Koffi -- who mostly refers to himself as "Mopao" -- has a new release known as La Chicotte a Papa, having recently excelled in hits like Lovemycine, Diabolos, Grand Pretre Mere and Soupou, Cle Boa, among others. Koffi's talent could be compared to the once king of African rhumba, Luambo Makiadi, who also saw many artists pass through his expert hands during his days. Today, he is one of Africa's most popular musicians.[3]

Controversies[edit]

In 2012 he was convicted of assaulting his producer, and received a three-month suspended sentence.[5] Four years earlier, in 2008 he had been accused of kicking a cameraman at a concert in Kinshasa though the matter was resolved out of court.[5]

His new hit single "Selfie" is reported to have been banned in his country, Congo due to the use of the word "Ekodote" which is believed to locally mean "It has not entered" (Direct translation)

On 22 July 2016 while on a concert trip to Kenya, Koffi Olomide was arrested by Kenya Police after a video emerged of the musician apparently kicking one of his female dancers at Jomo Kenyatta International Airport, soon after arrival in the country. His planned concert at The Bomas of Kenya was cancelled. He was deported on 23 July 2016, after spending the night in police custody.[5][6][7]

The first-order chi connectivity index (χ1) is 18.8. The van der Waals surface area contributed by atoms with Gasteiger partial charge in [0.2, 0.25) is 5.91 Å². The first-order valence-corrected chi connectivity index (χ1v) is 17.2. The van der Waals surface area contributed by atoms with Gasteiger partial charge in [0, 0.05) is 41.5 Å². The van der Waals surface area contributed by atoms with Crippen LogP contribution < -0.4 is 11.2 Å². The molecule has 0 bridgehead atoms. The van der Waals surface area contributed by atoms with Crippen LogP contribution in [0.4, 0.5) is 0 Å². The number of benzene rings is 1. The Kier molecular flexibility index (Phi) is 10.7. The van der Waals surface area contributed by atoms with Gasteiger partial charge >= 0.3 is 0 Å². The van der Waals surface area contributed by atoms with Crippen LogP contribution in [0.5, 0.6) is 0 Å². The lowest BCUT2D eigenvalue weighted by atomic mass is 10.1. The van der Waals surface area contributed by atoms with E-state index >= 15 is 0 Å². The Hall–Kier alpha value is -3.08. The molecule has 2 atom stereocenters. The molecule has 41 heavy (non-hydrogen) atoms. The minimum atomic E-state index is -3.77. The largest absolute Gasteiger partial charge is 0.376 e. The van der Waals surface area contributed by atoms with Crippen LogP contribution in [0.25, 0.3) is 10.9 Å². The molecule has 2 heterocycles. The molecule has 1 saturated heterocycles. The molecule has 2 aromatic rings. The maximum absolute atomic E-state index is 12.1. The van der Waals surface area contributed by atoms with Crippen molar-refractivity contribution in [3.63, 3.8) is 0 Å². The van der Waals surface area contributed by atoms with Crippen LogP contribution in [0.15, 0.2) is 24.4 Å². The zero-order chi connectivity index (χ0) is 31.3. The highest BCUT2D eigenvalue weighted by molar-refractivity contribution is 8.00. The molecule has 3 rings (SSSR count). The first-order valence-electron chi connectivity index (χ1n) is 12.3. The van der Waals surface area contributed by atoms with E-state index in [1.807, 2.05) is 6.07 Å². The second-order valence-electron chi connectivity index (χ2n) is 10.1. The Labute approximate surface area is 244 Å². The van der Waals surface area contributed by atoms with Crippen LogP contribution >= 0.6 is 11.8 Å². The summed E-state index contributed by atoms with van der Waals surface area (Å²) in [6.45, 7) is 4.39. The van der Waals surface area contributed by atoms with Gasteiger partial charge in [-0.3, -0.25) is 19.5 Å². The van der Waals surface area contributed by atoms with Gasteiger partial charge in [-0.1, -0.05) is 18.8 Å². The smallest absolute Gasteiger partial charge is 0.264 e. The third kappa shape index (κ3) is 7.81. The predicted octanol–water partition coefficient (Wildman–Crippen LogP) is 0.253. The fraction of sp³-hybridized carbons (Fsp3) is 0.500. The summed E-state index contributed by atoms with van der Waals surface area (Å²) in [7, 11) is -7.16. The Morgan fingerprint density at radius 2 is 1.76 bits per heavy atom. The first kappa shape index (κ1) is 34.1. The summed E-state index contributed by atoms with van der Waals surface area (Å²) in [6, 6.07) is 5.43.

On Tuesday 26 July 2016, Koffi was arrested at his home in Kinshasa, on the orders of the DRC Attorney-General. After a speedy trial, the singer was convicted and sentenced to one and half years in prison for kicking his dancer, one Pamela Eyenga Bengongo. After the intervention of the Congolese head of state, the sentence was commuted to three months, without the option of a fine.[8]

See also[edit]

Photos[edit]

Koffi Olomide With Grand Kalle

References[edit]

  1. ^ a b Dan B. Atuhaire (21 April 2014). "10 Things You Didn't Know About Koffi Olomide!". Kampala: Bigeye.ug. Retrieved 3 January 2016. 
  2. ^ a b PAA (2002). "Koffi Olomide Biography". Pan African Allstars (PAA). Retrieved 3 January 2016. 
  3. ^ a b c d AMS (November 2011). "Koffi Olomide - Dance The Night Away With Congolese Soukous". African Music Safari (AMS). Retrieved 3 January 2016. 
  4. ^ Parker, Steve (2005). "1001 Albums You Must Hear Before You Die". London: Rocklistmusic.co.uk. Retrieved 3 January 2016. 
  5. ^ a b c BBC News (23 July 2016). "Koffi Olomide case: Kenya deports singer over airport 'kick'". London: British Broadcasting Corporation. Retrieved 24 July 2016. 
  6. ^ Mutamu, Bernadine (23 July 2016). "Congolese musician Koffi Olomide deported after alleged JKIA assault". Daily Nation. Nairobi. Retrieved 24 July 2016. 
  7. ^ Nigeria Vanguard (24 July 2016). "Kenya deports Koffi Olomide who kicked dancer". Vanguard (Nigeria). Lagos. Retrieved 24 July 2016. 
  8. ^ Amos Ngaira, and Hilary Kimuyu (27 July 2016). "Lingala maestro Koffi Olomide gets three months in prison". The EastAfrican. Nairobi. Retrieved 27 July 2016. 

External links[edit]